Montblanc 1858 Chronograph Tachymeter
Why are vintage-inspired products lately resurgent? Is it just a matter of aesthetics? It could be, for some. And that would be enough. But for others, it is also about the way things used to be done, that with progress, we had somehow traded away beauty, elegance, and significance for cost effectiveness and convenience. To right that balance is probably why Montblanc took the Minerva manufacture under its wings in 2006. Established in 1858, Minerva is notable for creating beautiful, handcrafted movements, and since its acquisition, its expertise and ideals have been secured, and have coloured Montblanc’s watchmaking collections, from limited edition high complications to more accessible, non-limited timepieces. The 1858 chronograph, in a limited edition of 100 pieces, follows this fine tradition; it’s Old School through and through.
The watch face is of the traditional bi-compax layout, with two sub-dials; lumed Arabic numerals and quaint needle-tipped cathedral hands are right for optimal legibility; while traditional railway track markings are hard to beat for precise division of time. There is good reason for having a pair of chronograph pushers, but a monopusher integrated with the crown is visually cleaner. Montblanc has also reverted to an old logo, to more coherently pair with the overall aesthetic of the watch.
Some traditionalists might baulk at the 1858’s case size, though: an immodest 44mm, at odds with vintage codes, to say the least. The upside to this is that it offers room for a large, lushly decorated movement, the manual-winding MB M16.29, inspired by a Minerva movement from 1929. Column wheel, lateral coupling, a large balance with weight screws and swan neck regulator; and a Minerva signature, the chronograph hammer shaped like a devil’s tail. It’s a modern-sized widescreen window into the pillars of classical watchmaking. And what a view.
Jaeger-LeCoultre Geophysic 195
What better way to remember the Cold War than with a wristwatch to commemorate a rather weird episode within this global contest where nations came together across an ideological divide to co-explore the globe with socialist zeal; while on the wings, the Superpowers shadow-boxed like ex-lovers over milk gone sour. The period in question is the International Geophysical Year (IGY) that lasted from July 1, 1957, to December 31, 1958. Some 67 countries collaborated on scientific and exploration projects related to the earth sciences. The Soviet Union stunned the US when it successfully launched Sputnik 1 in October 1957. The US returned the favour in August the following year when the USS Nautilus, the world’s first operational nuclear-powered submarine, steamed from Hawaii in the Pacific Ocean, crossed under the North Pole, and surfaced in the Atlantic, northeast of Greenland, practically in the USSR’s backyard. International cooperation aside, it was about putting one’s rival within nuke range.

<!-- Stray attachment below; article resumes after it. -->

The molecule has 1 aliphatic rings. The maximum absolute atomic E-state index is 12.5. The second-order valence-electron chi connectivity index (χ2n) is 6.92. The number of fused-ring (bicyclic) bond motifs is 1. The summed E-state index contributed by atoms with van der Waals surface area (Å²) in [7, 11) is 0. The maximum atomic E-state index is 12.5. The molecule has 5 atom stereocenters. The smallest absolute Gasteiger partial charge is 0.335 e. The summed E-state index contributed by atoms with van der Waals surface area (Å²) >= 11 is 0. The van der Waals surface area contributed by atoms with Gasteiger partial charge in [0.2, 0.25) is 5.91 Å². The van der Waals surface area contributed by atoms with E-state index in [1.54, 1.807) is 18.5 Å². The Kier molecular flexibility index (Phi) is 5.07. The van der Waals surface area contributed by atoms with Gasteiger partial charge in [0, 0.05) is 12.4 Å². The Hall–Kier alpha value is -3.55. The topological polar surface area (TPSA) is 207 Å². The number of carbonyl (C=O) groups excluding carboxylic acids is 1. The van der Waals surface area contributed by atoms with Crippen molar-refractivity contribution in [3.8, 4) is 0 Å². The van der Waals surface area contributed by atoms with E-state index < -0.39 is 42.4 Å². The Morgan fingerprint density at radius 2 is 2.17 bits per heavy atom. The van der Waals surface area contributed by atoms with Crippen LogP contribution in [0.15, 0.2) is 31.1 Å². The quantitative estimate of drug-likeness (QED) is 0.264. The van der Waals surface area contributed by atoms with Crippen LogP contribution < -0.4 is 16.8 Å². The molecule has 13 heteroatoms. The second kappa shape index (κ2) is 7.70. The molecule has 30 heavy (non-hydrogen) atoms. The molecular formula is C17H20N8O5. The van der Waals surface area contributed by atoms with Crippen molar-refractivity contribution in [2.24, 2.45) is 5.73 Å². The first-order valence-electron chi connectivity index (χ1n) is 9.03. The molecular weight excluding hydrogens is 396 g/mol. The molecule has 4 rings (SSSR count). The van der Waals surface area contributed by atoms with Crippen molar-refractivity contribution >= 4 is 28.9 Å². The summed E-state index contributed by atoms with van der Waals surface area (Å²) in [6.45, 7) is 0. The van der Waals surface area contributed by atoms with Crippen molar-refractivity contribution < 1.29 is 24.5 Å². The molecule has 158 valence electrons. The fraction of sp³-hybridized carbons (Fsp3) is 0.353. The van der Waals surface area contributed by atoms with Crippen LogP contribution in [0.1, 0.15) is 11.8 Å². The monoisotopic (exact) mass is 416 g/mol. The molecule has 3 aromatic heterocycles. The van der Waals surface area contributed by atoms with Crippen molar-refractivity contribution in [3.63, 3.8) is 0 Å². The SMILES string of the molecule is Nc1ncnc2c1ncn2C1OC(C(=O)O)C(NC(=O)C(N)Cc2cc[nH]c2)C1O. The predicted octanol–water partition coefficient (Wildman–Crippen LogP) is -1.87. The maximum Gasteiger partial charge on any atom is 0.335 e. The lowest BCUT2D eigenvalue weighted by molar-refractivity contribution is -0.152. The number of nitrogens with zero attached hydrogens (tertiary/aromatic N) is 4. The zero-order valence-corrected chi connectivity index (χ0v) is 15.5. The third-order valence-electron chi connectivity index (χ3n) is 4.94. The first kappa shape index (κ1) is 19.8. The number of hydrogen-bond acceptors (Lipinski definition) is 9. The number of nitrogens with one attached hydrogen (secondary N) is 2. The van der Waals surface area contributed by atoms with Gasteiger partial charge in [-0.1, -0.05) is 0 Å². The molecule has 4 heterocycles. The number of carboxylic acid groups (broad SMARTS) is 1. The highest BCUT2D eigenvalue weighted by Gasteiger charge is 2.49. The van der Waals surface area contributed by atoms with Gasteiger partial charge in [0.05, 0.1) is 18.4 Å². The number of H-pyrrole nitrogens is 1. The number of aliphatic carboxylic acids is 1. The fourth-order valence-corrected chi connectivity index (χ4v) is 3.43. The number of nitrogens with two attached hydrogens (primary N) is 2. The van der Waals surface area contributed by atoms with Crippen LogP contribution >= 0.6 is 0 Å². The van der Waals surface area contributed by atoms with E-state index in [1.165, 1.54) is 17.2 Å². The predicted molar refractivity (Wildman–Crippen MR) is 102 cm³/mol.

Jaeger-LeCoultre’s contribution to the IGY was the Geophysic, the most capable watch it knew how to make at that point in time, best suited to the precision, reliability, and toughness required of scientific exploration. With production run lasting about a year, only a little over 1,000 pieces were ever made in stainless steel, and 30 in gold. In 2014, the manufacture has re-issued the Geophysic, in a slightly larger case size (38.5mm as opposed to 35mm), powered by a modern, proven self-winding movement in place of the original’s hand-wound movement, and validated by JLC’s own 1,000 hours of testing, which exceeds the COSC standard for which the original was certified. A new Cold War is brewing; good time for a new Geophysic, in three variants and two dial layouts.
Vacheron Constantin Historiques Cornes de Vache 1955
Last year, Vacheron Constantin released a vintage-styled chronograph with a recognisably generic design, bearing two sub-dials on a silvered dial. Many other brands have something like this too. But not the lugs! Rounded, voluptuous, and pointy; for an otherwise very sober watch, they are a most peculiar appendage, almost kinky. By the lugs, one can identify it for the Vacheron “Cornes de Vache”. Horns of a cow, in English. The spiritual successor to the Ref. 6087 of 1955. Even back then, it seems Vacheron Constantin already had a sense of humour. A bull would be a fiercer animal some of us prefer to associate with, what with rage, power, and bullish markets. Cows, on the other hand, give butter. But bull would be “taureau”, not “vache” and the wordplay would be lost. Cow (vache) it is… and only from Vacheron!
But it takes somewhat more than a pun to make a legend. Ref. 6087 was the company’s first chronograph that was water resistant and anti-magnetic, being equipped with screwed-in case back and soft iron inner case. It is also among the rarest of Vacheron Constantin’s chronographs – only 36 were ever made; 26 in yellow gold and eight in pink gold from 1955 to the mid 1960s, followed by two in platinum in the 1990s, which bore the same reference number and movement but in a case without the cow horn lugs. Ref. 6087 was also the manufacture’s last chronograph model till 1989.
In name, form, and its pivotal place in the company’s history, the Historiques “Cornes de Vache 1955” makes a compelling proposition, beyond the fact that it’s been so beautifully made.
Text by Yeo Suan Futt
This story was first published in World of Watches.